When Carol and I lived in that bungalow, our neighbor's son always came to visit us when he was home from college. Erik was an erudite intellectual, and Carol and I welcomed his news from academia, but when he talked about communication between the sexes, his brains flew out of his head, proving that intelligence is never an unbroken circle in anyone.

One summer afternoon, the three of us were sitting under the shade of the old maple when Erik launched into a dissertation about flirting.

“When a woman lifts her chin and brushes her hair back, I know she's coming on to me,” he declared.

“Maybe she needs a haircut,” I said. “Maybe her hair is in her eyes and it's bugging her.”

“You are hopelessly naïve,” Erik said.

“She's practical,” Carol replied.

“Yes,” I said, “And you're making a good case for every woman to wear a burqa and a veil, no matter what her religious persuasion.”

Erik rolled his eyes. I refrained from rolling mine, fearful that he might confuse disdain for desire.

He went on to graduate with honors. I'm certain he has made good use of a higher education.

* * *

The SIRC's “Guide to Flirting” contains comprehensive instructions on flirting etiquette, elucidating where, when, and with whom flirting is acceptable and where it is not.

Flirting in the workplace is dicey. A married person, especially a stranger, should be approached with caution, if at all. (I translate these particular rules to mean “don't dare get within a mile of that murky water.”)

Flirting is most acceptable at parties and celebrations but not so much at spectator sports, with the exception of horse racing, “where the half-hour interval between races is dedicated to sociability and friendly interaction between strangers ... The social micro-climate [of the race course] makes it one of the best flirting environments in Britain.” Presumably, that holds true for this country, too.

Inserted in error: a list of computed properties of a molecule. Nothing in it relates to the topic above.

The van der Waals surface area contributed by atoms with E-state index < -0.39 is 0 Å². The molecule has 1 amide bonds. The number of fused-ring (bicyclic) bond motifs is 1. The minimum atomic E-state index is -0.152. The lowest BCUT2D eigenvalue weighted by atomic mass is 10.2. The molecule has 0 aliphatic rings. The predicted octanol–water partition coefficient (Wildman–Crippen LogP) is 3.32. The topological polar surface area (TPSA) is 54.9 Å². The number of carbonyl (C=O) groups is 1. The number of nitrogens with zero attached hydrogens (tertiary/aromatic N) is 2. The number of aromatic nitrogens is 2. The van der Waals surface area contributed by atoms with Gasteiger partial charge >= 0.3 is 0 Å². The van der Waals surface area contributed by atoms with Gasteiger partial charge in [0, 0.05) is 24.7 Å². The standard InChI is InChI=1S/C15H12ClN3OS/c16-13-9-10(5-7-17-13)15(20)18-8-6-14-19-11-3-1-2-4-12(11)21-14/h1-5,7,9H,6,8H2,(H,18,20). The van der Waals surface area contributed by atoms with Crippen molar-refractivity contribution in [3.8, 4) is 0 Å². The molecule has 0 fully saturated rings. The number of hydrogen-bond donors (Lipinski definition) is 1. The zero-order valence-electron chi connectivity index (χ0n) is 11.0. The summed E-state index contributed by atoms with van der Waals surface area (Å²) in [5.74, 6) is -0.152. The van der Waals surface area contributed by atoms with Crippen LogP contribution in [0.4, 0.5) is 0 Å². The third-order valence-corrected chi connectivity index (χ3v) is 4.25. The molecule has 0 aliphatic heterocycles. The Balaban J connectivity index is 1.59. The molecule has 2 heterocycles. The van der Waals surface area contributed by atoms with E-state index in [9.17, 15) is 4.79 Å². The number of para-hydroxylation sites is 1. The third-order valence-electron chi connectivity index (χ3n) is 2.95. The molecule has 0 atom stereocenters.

As I read, I saw my entire life as a series of missed opportunities.

I considered the countless hours I've spent at racetracks watching the horses being led into the paddock and saddled, eavesdropping on the trainers' instructions to the jockeys, and carefully observing how each horse walked out to the track. I could've been scouting for prospects instead.

The SIRC's guide explains how close to stand next to your “target,” the appropriate duration of eye contact for a first meeting, and what embarrassment might ensue if you fail to heed the complicated guidelines. To ensure accuracy and success, an amateur flirt would need to tote a yardstick and a stopwatch to the party.

I was disturbed by the constant references to a person of interest as the “target.” Unlike Sarah Palin, I don't regard other humans as “targets.” Although I'm not opposed to hunting for food, a moose doesn't look like a target, either.

Oddly, the guide makes no mention of variance in human nature. One woman's ceiling is another woman's floor. What I perceive as a serving of cardboard pseudo-chips might be vital nourishment for someone else, perhaps even a prelude to a long, happy marriage.

When I finally turned off the computer, I was no better informed - or confident - than I was in yesteryear.

So when I'm standing in the paddock at Saratoga next July, I'll still be watching the horses and studying the Daily Racing Form. I figure I'll have a better chance of cashing a ticket on a 20-1 shot than I would at locating a “target.”

A practical woman knows not to get in over her head.